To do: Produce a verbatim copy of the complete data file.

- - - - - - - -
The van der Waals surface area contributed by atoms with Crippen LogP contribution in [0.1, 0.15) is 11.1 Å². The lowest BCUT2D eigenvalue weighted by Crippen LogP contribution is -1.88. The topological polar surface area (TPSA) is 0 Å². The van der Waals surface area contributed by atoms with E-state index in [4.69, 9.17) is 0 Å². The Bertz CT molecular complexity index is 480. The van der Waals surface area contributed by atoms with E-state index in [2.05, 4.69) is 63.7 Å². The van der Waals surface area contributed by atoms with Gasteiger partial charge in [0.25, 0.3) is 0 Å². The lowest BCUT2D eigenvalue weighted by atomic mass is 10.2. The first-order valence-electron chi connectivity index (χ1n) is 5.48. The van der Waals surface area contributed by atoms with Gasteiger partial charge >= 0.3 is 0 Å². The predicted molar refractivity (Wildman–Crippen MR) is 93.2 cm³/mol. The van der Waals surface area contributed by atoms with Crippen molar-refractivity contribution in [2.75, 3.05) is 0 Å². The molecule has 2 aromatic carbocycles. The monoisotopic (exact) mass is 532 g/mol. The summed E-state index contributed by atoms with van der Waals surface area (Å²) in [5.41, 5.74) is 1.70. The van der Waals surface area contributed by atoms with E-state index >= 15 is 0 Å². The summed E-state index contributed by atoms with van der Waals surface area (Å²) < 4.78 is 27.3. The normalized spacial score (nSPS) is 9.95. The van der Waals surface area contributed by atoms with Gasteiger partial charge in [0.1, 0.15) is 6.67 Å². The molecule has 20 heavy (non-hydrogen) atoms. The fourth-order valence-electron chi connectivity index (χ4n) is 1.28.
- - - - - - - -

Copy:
The van der Waals surface area contributed by atoms with Crippen LogP contribution in [0.1, 0.15) is 11.1 Å². The lowest BCUT2D eigenvalue weighted by Crippen LogP contribution is -1.88. The topological polar surface area (TPSA) is 0 Å². The van der Waals surface area contributed by atoms with E-state index in [4.69, 9.17) is 0 Å². The Bertz CT molecular complexity index is 480. The van der Waals surface area contributed by atoms with E-state index in [2.05, 4.69) is 63.7 Å². The van der Waals surface area contributed by atoms with Gasteiger partial charge in [0.25, 0.3) is 0 Å². The lowest BCUT2D eigenvalue weighted by atomic mass is 10.2. The first-order valence-electron chi connectivity index (χ1n) is 5.48. The van der Waals surface area contributed by atoms with Gasteiger partial charge >= 0.3 is 0 Å². The predicted molar refractivity (Wildman–Crippen MR) is 93.2 cm³/mol. The van der Waals surface area contributed by atoms with Crippen molar-refractivity contribution in [2.75, 3.05) is 0 Å². The molecule has 2 aromatic carbocycles. The monoisotopic (exact) mass is 532 g/mol. The summed E-state index contributed by atoms with van der Waals surface area (Å²) in [5.41, 5.74) is 1.70. The van der Waals surface area contributed by atoms with E-state index >= 15 is 0 Å². The summed E-state index contributed by atoms with van der Waals surface area (Å²) < 4.78 is 27.3. The normalized spacial score (nSPS) is 9.95. The van der Waals surface area contributed by atoms with Gasteiger partial charge in [0.1, 0.15) is 6.67 Å². The molecule has 20 heavy (non-hydrogen) atoms. The fourth-order valence-electron chi connectivity index (χ4n) is 1.28.